HP beats estimates, weak printer demand weighs on forecast
HP, the hardware business of the former Hewlett-Packard, reported higher-than-expected quarterly revenue and profit as demand recovered for its notebooks.
However, HP forecast current-quarter profit below analysts' estimates, reflecting weak sales of its printers as companies cut costs across industries.
HP's shares fell nearly 6pc in extended trading on Wednesday.
Third-quarter revenue from the company's computer business rose 7.5pc from the second quarter as sales of notebooks improved.
From a year earlier, sales were flat in the business, which accounts for two-thirds of HP's total revenue, showing signs of recovery after a drop in the past two quarters.
Notebook volumes increased 12pc, but the benefit was offset by weak desktop sales and low demand from commercial clients.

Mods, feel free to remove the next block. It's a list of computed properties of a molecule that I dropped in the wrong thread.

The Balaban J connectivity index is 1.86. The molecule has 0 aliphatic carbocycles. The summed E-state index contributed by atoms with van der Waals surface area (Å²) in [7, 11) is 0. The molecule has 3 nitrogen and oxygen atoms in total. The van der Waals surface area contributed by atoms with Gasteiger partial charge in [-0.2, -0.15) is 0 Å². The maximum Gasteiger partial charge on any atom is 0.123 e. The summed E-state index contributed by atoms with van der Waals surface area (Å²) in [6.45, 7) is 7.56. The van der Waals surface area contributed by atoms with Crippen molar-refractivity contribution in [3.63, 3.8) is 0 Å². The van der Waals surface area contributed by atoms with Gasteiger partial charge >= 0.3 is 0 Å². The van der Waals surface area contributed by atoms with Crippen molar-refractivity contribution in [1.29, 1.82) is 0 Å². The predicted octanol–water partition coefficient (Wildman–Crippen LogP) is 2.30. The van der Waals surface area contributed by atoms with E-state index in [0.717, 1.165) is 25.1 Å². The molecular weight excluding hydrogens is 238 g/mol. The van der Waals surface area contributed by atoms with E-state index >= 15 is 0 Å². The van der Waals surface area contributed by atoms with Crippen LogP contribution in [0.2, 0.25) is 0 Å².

Revenue from its printer business declined 14.3pc from a year earlier and 4.6pc from the second quarter.
"The markets remaining challenging and somewhat volatile," Chief Executive Dion Weisler said on a conference call. "We have more work to do."
HP said it cut about 1,000 jobs in the third quarter, taking the total number of job cuts to about 2,300 this year.
The company, which had about 287,000 employees as of Oct. 31, said in February that it expected to slash around 3,000 jobs by the end of this fiscal year.
HP forecast adjusted earnings of 34-37 cents per share from continuing operations for the current quarter.
Analysts on average were expecting 41 cents per share, according to Thomson Reuters I/B/E/S.
Net earnings from continuing operations rose more than a fifth to $843m, or 49 cents per share, in the three months ended July 31, as costs fell about 9pc.
Excluding items, HP earned 48 cents per share, beating the average analyst estimate of 44 cents.
Total revenue fell 3.8pc to $11.89bn (£8.9bn), but topped the average estimate of $11.46bn.
HP shares were trading at $13.60 after the bell.
Up to Wednesday's close, the stock had risen 12.5pc since HP started trading as a separate company.